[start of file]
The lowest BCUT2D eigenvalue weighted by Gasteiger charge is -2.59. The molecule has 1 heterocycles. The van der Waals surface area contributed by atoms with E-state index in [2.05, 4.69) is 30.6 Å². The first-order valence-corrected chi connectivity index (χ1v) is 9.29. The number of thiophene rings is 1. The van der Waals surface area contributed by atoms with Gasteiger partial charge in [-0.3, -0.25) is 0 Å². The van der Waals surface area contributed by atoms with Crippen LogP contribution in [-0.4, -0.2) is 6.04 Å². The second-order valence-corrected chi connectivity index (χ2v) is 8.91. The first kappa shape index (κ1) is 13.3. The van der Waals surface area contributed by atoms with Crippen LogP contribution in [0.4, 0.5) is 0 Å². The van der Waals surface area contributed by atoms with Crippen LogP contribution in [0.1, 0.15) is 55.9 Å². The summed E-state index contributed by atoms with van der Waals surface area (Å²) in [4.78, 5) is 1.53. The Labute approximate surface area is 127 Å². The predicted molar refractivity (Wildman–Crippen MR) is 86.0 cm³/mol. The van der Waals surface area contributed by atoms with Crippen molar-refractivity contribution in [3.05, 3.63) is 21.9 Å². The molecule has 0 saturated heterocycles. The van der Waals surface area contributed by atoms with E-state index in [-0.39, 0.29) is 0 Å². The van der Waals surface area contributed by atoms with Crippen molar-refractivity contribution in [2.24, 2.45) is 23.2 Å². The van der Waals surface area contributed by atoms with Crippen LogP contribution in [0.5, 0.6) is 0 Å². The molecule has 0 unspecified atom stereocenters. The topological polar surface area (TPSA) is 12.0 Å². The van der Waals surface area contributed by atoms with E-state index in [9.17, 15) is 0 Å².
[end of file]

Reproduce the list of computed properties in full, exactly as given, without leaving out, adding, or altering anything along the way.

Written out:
The lowest BCUT2D eigenvalue weighted by Gasteiger charge is -2.59. The molecule has 1 heterocycles. The van der Waals surface area contributed by atoms with E-state index in [2.05, 4.69) is 30.6 Å². The first-order valence-corrected chi connectivity index (χ1v) is 9.29. The number of thiophene rings is 1. The van der Waals surface area contributed by atoms with Gasteiger partial charge in [-0.3, -0.25) is 0 Å². The van der Waals surface area contributed by atoms with Crippen LogP contribution in [-0.4, -0.2) is 6.04 Å². The second-order valence-corrected chi connectivity index (χ2v) is 8.91. The first kappa shape index (κ1) is 13.3. The van der Waals surface area contributed by atoms with Crippen LogP contribution in [0.4, 0.5) is 0 Å². The van der Waals surface area contributed by atoms with Crippen LogP contribution in [0.1, 0.15) is 55.9 Å². The summed E-state index contributed by atoms with van der Waals surface area (Å²) in [4.78, 5) is 1.53. The Labute approximate surface area is 127 Å². The predicted molar refractivity (Wildman–Crippen MR) is 86.0 cm³/mol. The van der Waals surface area contributed by atoms with Crippen molar-refractivity contribution in [3.05, 3.63) is 21.9 Å². The molecule has 0 saturated heterocycles. The van der Waals surface area contributed by atoms with E-state index in [-0.39, 0.29) is 0 Å². The van der Waals surface area contributed by atoms with Crippen molar-refractivity contribution in [2.24, 2.45) is 23.2 Å². The van der Waals surface area contributed by atoms with Crippen LogP contribution in [0.5, 0.6) is 0 Å². The molecule has 0 unspecified atom stereocenters. The topological polar surface area (TPSA) is 12.0 Å². The van der Waals surface area contributed by atoms with E-state index in [9.17, 15) is 0 Å².